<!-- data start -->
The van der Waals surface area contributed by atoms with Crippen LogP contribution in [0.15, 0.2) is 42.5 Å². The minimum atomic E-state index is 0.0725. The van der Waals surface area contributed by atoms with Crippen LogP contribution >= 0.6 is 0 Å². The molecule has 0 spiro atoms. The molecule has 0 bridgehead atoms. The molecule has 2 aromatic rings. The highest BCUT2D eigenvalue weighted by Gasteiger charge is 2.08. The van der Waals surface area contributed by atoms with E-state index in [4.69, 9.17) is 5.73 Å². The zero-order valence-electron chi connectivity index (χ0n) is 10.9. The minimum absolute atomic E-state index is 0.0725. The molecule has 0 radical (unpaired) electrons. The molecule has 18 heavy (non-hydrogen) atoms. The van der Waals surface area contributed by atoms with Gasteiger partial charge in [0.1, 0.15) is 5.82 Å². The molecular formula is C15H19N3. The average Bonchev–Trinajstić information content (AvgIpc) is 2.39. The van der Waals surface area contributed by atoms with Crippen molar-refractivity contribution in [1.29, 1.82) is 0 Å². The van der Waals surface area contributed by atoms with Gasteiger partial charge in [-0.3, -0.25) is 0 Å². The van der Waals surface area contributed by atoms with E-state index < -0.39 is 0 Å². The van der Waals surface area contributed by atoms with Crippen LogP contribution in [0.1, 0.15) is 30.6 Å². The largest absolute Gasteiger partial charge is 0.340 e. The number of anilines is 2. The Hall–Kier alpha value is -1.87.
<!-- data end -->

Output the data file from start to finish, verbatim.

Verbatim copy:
The van der Waals surface area contributed by atoms with Crippen LogP contribution in [0.15, 0.2) is 42.5 Å². The minimum atomic E-state index is 0.0725. The van der Waals surface area contributed by atoms with Crippen LogP contribution >= 0.6 is 0 Å². The molecule has 0 spiro atoms. The molecule has 0 bridgehead atoms. The molecule has 2 aromatic rings. The highest BCUT2D eigenvalue weighted by Gasteiger charge is 2.08. The van der Waals surface area contributed by atoms with E-state index in [4.69, 9.17) is 5.73 Å². The zero-order valence-electron chi connectivity index (χ0n) is 10.9. The minimum absolute atomic E-state index is 0.0725. The molecule has 0 radical (unpaired) electrons. The molecule has 18 heavy (non-hydrogen) atoms. The van der Waals surface area contributed by atoms with Gasteiger partial charge in [0.1, 0.15) is 5.82 Å². The molecular formula is C15H19N3. The average Bonchev–Trinajstić information content (AvgIpc) is 2.39. The van der Waals surface area contributed by atoms with Crippen molar-refractivity contribution in [1.29, 1.82) is 0 Å². The van der Waals surface area contributed by atoms with Gasteiger partial charge in [-0.3, -0.25) is 0 Å². The van der Waals surface area contributed by atoms with E-state index < -0.39 is 0 Å². The van der Waals surface area contributed by atoms with Crippen LogP contribution in [0.1, 0.15) is 30.6 Å². The largest absolute Gasteiger partial charge is 0.340 e. The number of anilines is 2. The Hall–Kier alpha value is -1.87.